ASSOCIATED PRESS / 2007
The Yukio Okutsu Veterans Home, a 95-bed nursing home and adult day care center located on the grounds of Hilo Medical Center, has taken care of or is addressing 42 "deficiencies" noted in a survey by the Department of Veterans Affairs.
Hilo veterans home corrects defects
Administrators act following a VA survey that found 42 flaws
HILO » The new 95-bed Yukio Okutsu Veterans Home in Hilo has passed some "bumps in the road" and is adding residents, officials say.
In May, a survey team from the Department of Veterans Affairs identified 42 "deficiencies" in the operation of the home, the first in the state, open since December.
The deficiencies have been taken care of or are being addressed, said acting administrator David Kowalski. Many of the deficiencies were more apparent than real, suggested Kowalski and state liaison Keith Ribbentrop.
For example, the VA survey said a kitchen stove had no electrical cutoff. Ribbentrop showed two large handles with red knobs next to the stove for cutting electricity. But no sign had been posted stating their function.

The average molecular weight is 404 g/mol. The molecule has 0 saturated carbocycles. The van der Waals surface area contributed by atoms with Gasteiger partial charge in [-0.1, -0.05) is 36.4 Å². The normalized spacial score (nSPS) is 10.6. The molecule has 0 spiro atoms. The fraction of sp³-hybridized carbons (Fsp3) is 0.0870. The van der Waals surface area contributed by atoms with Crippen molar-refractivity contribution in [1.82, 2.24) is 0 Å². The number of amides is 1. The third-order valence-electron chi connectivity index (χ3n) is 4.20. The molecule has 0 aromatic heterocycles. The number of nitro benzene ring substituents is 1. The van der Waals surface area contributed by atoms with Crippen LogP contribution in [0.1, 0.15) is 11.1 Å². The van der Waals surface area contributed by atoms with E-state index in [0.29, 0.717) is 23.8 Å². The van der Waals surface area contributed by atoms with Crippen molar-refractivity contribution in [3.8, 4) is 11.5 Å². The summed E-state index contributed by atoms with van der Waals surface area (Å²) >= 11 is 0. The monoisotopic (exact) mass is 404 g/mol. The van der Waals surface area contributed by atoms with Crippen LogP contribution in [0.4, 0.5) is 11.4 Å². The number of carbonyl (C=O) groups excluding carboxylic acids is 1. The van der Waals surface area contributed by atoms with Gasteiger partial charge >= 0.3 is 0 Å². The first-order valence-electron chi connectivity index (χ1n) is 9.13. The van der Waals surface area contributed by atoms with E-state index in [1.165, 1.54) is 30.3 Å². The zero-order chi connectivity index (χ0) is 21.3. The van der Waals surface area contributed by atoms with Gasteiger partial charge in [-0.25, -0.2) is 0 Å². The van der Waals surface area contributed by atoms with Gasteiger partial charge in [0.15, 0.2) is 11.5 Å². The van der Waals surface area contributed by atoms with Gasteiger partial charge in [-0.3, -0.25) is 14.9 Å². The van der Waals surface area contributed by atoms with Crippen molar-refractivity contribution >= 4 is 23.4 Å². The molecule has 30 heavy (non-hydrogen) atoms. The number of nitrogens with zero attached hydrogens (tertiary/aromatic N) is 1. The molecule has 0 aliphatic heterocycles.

About a month after the VA survey, facility Administrator Neil Oyama and Director of Nursing Kathi Highnote were placed on paid suspension. The two eventually resigned. Kowalski said the two departures were not linked to the VA survey.
"The survey has nothing to do with Mr. Oyama and Ms. Highnote," he said.
Kowalski said he couldn't explain further, and the two former employees could not be reached for comment.
An employer-employee agreement prevents both sides from explaining the situation, Ribbentrop said.
One finding of the VA team was that a resident on tube feeding was receiving fewer calories than required to maintain body weight.
Patient confidentiality prevented Kowalski from talking about the specific case, but in general, there are instances in which a patient may make his wishes about tube feeding known through an "advance directive," he said. Such directives can be overruled by a relative or other person who has power of attorney for the patient, Ribbentrop said.
"The bottom line is that the patient is fine," Kowalski said.
The veterans home is owned by the state under the Hawaii Health Systems Corp., and Ribbentrop serves as liaison from that agency. It is operated by Utah-based Avalon Health Care Inc., which also operates Hale Nani Rehabilitation and Nursing Center and Avalon Care Center-Honolulu.
The Department of Veterans Affairs did a survey because it reimburses a major part of residents' costs. Before the VA survey, the home had passed surveys by the state Department of Health and the federal Centers for Medicare and Medicaid Services, Kowalski said.
The home has been slow to admit residents, because no reimbursements are made until surveys are done, and reimbursement is not made retroactively, meaning Avalon must bear initial care costs, Kowalski said.